Have you ever stood up too fast or rubbed your eyes, only to notice that your vision was covered in flashes of light? You may have described it or heard it described as “seeing stars.” The medical term for seeing stars is photopsia.
What Is Photopsia?
This condition can be one of many symptoms that indicate various health problems, including a concussion or an eye structure concern. Photopsia is also described as:
- eye flashes
- seeing sparks
- bands of light
- bright dots
- zig zag of light
- as an array of colors in flashes of light
Seeing stars in any of these forms may be harmless, or it may be a symptom of a more serious health issue that needs emergency care.
What Causes Stars in Your Vision?
Seeing stars happens when pressure is applied to your eye while your eyes are closed. Illusions of bright light, sparks, or various colors may appear. Seeing stars is common and is included as a symptom for various medical issues. Due to the symptom being so common, it can be difficult for your physician to diagnose the exact cause.
Seeing stars may result from pressure or an impact to your eye or head. It’s important for you to note all of the factors that may be involved in creating this visual disturbance.
When Is Seeing Stars Harmless?
Photopsia by itself is not harmful. Some actions that may cause you to see stars include:
- Sneezing or coughing. The pressure of squeezing your eyes shut while sneezing or coughing can cause the visual of seeing stars to emerge.
- Rubbing your eyes. When you rub your eyes, you apply pressure to them. You may temporarily see stars after this action. In this case, the stars you see are created with electrical activity as you stimulate your eye cells.
- Going from sitting to standing quickly can cause a drop in blood pressure that can cause stars or brief dimming of vision.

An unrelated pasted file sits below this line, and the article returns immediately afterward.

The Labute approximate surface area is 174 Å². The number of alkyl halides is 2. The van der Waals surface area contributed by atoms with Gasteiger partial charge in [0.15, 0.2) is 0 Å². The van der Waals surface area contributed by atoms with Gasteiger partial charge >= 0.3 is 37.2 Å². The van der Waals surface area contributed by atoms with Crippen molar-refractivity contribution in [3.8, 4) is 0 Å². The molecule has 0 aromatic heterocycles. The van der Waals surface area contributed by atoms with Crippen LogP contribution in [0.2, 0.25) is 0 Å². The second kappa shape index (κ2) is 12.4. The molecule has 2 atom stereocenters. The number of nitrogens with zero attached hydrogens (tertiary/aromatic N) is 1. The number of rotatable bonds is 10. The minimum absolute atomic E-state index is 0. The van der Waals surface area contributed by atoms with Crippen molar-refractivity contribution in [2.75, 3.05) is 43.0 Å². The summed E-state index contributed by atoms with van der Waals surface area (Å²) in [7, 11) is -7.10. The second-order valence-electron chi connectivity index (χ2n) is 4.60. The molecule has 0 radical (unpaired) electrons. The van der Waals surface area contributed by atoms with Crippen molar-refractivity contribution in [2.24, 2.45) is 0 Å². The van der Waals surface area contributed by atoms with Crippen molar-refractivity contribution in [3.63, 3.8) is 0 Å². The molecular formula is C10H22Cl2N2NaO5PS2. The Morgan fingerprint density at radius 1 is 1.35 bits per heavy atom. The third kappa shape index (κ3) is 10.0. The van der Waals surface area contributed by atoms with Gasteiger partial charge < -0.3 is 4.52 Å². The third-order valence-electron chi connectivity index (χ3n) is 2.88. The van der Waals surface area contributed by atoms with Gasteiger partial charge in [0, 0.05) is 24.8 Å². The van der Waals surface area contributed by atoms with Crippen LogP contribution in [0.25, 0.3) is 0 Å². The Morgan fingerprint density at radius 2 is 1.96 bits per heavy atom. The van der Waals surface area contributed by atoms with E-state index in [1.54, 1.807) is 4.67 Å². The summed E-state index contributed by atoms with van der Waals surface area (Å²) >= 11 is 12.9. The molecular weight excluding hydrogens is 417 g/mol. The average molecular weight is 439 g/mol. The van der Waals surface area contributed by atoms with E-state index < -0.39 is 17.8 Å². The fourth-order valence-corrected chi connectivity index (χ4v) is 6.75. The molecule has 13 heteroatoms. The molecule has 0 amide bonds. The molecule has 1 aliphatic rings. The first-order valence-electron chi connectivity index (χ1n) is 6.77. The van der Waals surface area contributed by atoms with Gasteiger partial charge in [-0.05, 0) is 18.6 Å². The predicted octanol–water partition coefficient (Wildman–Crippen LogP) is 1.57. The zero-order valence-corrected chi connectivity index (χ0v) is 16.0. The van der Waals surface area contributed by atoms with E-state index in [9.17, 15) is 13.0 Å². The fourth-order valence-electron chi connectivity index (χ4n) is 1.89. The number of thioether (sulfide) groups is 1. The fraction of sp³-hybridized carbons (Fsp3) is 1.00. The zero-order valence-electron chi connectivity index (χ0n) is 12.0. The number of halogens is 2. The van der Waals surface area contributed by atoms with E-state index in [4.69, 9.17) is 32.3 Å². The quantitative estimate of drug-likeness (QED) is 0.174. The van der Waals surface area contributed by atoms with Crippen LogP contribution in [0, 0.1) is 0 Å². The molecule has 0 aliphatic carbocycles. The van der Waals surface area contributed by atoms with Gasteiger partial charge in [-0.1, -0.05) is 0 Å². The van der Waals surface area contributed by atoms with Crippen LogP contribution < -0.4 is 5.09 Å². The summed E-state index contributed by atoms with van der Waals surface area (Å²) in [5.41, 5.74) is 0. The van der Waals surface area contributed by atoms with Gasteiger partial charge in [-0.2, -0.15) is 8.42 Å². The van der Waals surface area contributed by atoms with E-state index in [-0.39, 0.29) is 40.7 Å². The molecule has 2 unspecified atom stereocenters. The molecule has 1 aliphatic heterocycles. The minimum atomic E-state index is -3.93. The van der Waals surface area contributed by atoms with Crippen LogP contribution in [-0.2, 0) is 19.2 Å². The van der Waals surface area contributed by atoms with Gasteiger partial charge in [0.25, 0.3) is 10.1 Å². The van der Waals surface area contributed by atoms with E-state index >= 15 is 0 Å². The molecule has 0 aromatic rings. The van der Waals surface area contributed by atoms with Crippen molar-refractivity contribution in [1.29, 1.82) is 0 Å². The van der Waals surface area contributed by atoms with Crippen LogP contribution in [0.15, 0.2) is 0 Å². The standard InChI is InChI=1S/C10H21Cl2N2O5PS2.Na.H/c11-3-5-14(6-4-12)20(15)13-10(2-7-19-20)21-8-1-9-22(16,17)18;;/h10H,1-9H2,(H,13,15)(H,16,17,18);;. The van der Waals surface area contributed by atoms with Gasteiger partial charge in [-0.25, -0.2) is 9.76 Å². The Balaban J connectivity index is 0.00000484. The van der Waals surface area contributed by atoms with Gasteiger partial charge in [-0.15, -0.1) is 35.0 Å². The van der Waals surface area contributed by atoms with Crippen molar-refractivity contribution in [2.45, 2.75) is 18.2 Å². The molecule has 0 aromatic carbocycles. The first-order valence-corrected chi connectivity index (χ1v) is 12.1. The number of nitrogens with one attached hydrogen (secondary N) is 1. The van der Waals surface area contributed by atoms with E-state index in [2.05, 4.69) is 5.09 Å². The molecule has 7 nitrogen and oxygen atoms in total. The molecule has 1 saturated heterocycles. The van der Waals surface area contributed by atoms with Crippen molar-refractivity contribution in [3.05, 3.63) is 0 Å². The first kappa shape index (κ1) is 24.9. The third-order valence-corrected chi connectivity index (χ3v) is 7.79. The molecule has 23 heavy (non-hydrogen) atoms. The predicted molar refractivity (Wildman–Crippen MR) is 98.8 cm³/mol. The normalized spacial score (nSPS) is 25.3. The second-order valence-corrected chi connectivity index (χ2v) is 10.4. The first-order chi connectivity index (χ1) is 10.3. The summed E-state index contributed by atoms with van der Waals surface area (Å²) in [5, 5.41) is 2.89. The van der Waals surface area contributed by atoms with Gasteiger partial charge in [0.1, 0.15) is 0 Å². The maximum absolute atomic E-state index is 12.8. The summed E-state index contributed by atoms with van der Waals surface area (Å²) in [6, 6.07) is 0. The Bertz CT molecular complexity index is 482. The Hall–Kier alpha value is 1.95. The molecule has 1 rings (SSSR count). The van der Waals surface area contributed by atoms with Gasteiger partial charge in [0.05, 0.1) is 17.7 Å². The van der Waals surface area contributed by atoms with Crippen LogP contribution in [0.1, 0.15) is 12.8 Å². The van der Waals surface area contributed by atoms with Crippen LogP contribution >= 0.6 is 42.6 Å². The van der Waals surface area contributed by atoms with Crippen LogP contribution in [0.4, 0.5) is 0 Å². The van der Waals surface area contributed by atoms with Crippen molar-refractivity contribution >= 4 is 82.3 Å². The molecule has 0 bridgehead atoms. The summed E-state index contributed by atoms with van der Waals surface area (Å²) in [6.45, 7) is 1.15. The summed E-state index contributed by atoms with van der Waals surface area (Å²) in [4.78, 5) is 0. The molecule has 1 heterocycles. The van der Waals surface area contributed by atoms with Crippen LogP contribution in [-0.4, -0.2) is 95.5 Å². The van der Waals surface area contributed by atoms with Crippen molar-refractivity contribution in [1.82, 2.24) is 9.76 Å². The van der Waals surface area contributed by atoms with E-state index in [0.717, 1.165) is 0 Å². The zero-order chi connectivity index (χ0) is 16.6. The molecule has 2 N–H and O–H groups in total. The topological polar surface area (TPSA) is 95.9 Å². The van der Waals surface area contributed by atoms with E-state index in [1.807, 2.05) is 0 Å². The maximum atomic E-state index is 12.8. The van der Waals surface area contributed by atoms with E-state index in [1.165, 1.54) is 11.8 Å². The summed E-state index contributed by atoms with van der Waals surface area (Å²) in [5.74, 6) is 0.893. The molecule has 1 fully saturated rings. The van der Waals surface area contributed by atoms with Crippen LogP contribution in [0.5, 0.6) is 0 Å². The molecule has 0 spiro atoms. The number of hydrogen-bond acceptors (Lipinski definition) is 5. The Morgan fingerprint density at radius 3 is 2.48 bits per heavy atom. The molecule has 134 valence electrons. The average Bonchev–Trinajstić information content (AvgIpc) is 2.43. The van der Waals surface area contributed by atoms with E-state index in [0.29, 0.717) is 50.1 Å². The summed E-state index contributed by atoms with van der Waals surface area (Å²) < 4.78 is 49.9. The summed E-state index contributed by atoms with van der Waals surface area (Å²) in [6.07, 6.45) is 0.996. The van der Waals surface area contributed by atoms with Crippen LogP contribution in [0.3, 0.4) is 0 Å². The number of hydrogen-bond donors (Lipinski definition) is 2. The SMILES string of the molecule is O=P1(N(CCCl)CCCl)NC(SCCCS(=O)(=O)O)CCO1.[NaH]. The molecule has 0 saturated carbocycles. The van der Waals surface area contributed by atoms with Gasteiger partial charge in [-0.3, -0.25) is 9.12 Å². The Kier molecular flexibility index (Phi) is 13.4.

- MRI scan. Getting a magnetic resonance imaging (MRI) scan can stimulate your visual cortex because it changes your body’s magnetic field. As a result, you may see flashes of light.
- EEG testing. EEGs stimulate the retina and may create the “seeing stars” visual effect. This may happen because of the amount of stimulation your brain receives during the test.
What Are More Serious Reasons for Seeing Stars?
Photopsia may happen as a symptom of a more serious medical condition. Some of these medical conditions or injuries may require immediate or emergency care.
Migraines with aura. Visual migraines can cause flashes of light to happen in both your eyes due to sensory disturbances. When seeing stars accompanies a migraine, it’s important to immediately see your physician for a medical assessment. This symptom may be related to a serious medical condition such as a stroke or retinal tear.
Concussion. A sudden impact to your head can cause trauma not only to your brain, but it also jars the vitreous gel inside of your eyeball. The physical impact that caused the head injury may result in visuals of seeing stars and flashes of light. An injury like this needs medical attention right away.
Retinal detachment. The thin membrane responsible for housing light receptors can become detached and create blackness in part of your vision with flashes of light. To prevent eyesight loss, emergency treatment is needed.
Preeclampsia in pregnancy. Preeclampsia is diagnosed in pregnant women who experience high blood pressure. It may include seeing stars. This condition develops after the 20th week of pregnancy. It has serious effects on both the expectant mother and the unborn child. The mother may have problems such as headaches and liver failure. The unborn child may be deprived of nourishment and oxygen due to the decreased blood flow to the placenta.
Wet macular degeneration. Seeing various forms of light in swirling forms, sparkles, and accompanied by color may be a sign of this condition.
Diabetes. Vision changes can occur when your retina’s blood vessels are damaged due to high blood sugar levels. Eye floaters often accompany seeing stars or sparks when this occurs.
Treating and Preventing Stars in Your Vision
Treatment isn’t always needed for photopsia. It may get better on its own if you treat the underlying condition that may be causing it.
You can take preventative measures to help your eyes stay in good health. These measures include regular eye exams, a healthy diet, eye protection during physical activity, and getting medical treatment if you get hurt. If you have sudden changes in your vision, see your doctor right away.